McCartney, Harrison, Lennon, and Nicol in the Netherlands on 5 June 1964

Nicol's first concert with the Beatles took place just 27 hours later on 4 June at the KB Hallen in Copenhagen, Denmark. He was given the distinctive Beatle moptop hairstyle, put on Ringo's suit and went on stage to an audience of 4,500 Beatles fans. McCartney recalled: "He was sitting up on this rostrum just eyeing up all the women. We'd start 'She Loves You': [counting in] 'one, two', nothing, 'one, two', and still nothing!" Their set was reduced from eleven songs to ten, dropping Ringo's vocal spot of "I Wanna Be Your Man".[8] McCartney teasingly sent Starr a telegram saying: "Hurry up and get well Ringo, Jimmy is wearing out all your suits."[4] Commenting later on the fickle nature of his brief celebrity, Nicol reflected: "The day before I was a Beatle, girls weren't interested in me at all. The day after, with the suit and the Beatle cut, riding in the back of the limo with John and Paul, they were dying to get a touch of me. It was very strange and quite scary." He was also able to shed some light on how they passed the time between shows: "I thought I could drink and lay women with the best of them until I caught up with these guys."[12]

In the Netherlands, Nicol and Lennon allegedly spent a whole night at a brothel.[8] Lennon said: "It was some kind of scene on the road. Satyricon! There's photographs of me grovelling about, crawling about Amsterdam on my knees, coming out of whorehouses, and people saying 'Good morning John'. The police escorted me to these places because they never wanted a big scandal. When we hit town, we hit it – we were not pissing about. We had [the women]. They were great. We didn't call them groupies, then; I've forgotten what we called them, something like 'slags'."[12][7] By then the Beatles were becoming more restricted by their increasing fame and spending most of their free time inside hotel suites. But Nicol discovered that, aside from acting as a Beatle, he could behave much as any tourist could: "I often went out alone. Hardly anybody recognised me and I was able to wander around. In Hong Kong, I went to see the thousands of people who live on little boats in the harbour. I saw the refugees in Kowloon, and I visited a nightclub. I like to see life. A Beatle could never really do that."[13]

Nicol played a total of eight shows until Starr rejoined the group in Melbourne, Australia, on 14 June. He was unable to say goodbye to the Beatles as they were still asleep when he left, and he did not want to disturb them. At Melbourne Airport, Epstein presented him with a cheque for £500 and a gold Eterna-matic wrist watch inscribed: "From the Beatles and Brian Epstein to Jimmy – with appreciation and gratitude."[4] George Martin later paid tribute to Nicol whilst recognising the problems he experienced in trying to readjust to a normal life again: "Jimmie Nicol was a very good drummer who came along and learnt Ringo's parts very well. He did the job excellently, and faded into obscurity immediately afterwards."[7] Paul McCartney acknowledged: "It wasn't an easy thing for Jimmy to stand in for Ringo, and have all that fame thrust upon him. And the minute his tenure was over, he wasn't famous any more." Nicol himself expressed his disillusionment several years later: "Standing in for Ringo was the worst thing that ever happened to me. Until then I was quite happy earning £30 or £40 a week. After the headlines died, I began dying too."[8] He resisted the temptation to sell his story, stating in a rare 1987 interview: "After the money ran low, I thought of cashing-in in some way or other. But the timing wasn't right. And I didn't want to step on the Beatles' toes. They had been damn good for me and to me."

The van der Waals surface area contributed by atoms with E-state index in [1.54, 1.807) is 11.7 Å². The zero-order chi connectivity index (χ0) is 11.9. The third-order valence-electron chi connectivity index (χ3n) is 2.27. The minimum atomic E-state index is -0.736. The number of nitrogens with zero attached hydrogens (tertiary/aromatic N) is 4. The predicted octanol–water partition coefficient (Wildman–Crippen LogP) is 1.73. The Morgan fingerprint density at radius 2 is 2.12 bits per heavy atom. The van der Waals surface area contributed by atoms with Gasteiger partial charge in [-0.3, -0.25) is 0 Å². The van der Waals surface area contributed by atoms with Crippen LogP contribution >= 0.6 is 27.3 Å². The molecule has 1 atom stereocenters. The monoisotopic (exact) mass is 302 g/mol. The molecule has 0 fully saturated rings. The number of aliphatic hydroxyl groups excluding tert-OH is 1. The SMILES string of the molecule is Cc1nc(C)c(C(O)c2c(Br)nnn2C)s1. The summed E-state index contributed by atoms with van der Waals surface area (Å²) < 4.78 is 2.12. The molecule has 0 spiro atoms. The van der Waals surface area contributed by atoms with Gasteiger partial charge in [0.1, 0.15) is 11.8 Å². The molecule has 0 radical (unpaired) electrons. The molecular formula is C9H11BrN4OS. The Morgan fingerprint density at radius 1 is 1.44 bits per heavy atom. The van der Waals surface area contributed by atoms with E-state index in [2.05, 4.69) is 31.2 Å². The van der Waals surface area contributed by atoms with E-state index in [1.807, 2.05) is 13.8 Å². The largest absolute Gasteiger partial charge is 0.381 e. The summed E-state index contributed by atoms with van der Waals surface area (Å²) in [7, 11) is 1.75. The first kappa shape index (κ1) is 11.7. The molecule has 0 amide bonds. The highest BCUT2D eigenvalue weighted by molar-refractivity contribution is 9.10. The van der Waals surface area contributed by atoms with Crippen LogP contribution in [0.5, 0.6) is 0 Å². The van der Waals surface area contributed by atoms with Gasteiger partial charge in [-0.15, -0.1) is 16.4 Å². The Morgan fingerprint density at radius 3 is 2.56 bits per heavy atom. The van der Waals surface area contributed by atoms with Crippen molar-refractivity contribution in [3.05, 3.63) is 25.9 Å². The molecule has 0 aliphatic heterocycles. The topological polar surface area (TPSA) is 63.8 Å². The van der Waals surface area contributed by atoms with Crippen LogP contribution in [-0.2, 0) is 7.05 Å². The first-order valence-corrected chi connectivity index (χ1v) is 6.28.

Later career and life[edit]

Nicol reformed the Shubdubs, renaming themselves Jimmy Nicol and the Shubdubs. They released two singles "Husky"/"Don't Come Back", followed by "Humpty Dumpty"/"Night Train"; neither of which was a commercial success. He was later called upon to again stand in for an ailing drummer when Dave Clark of The Dave Clark Five fell ill and Nicol's band, Jimmy Nicol and the Shubdubs, filled in for The Dave Clark Five in Blackpool, Lancashire.[4] Whilst there Nicol was reminded of just how popular, albeit briefly, he had been as a stand-in Beatle; receiving a bundle of 5,000 fan letters passed on to him from an Australian radio disc jockey. Nicol sent a message back thanking the fans, promising that he would one day return to Australia permanently.[4] He was later reunited with the Beatles when his band appeared on the same bill as them and The Fourmost on 12 July 1964 at the Hippodrome in Brighton. In 1965 Nicol declared bankruptcy with debts of £4,066, nine months after being a temporary Beatle.[8] Later that year he joined the successful Swedish group the Spotnicks, recording with them and twice touring the world. He left them in 1967, spending time in Mexico studying samba and bossa nova rhythms, whilst also diversifying into business. In 1975 he returned to England and became involved with housing renovations. In 1988 it was rumoured that Nicol had died,[3], the year after making his final interview and four years after his 1984 appearance at a Beatles convention in Amsterdam, but an article in 2005 by the Daily Mail claimed that he was still alive and living in London, refusing to do any interviews or talk about his tenure with the Beatles. It was later asserted by the same source that he had moved to Mexico in 2013 with his then-wife and was still living there as of 2017, despite family and friends having no contact with him.[14]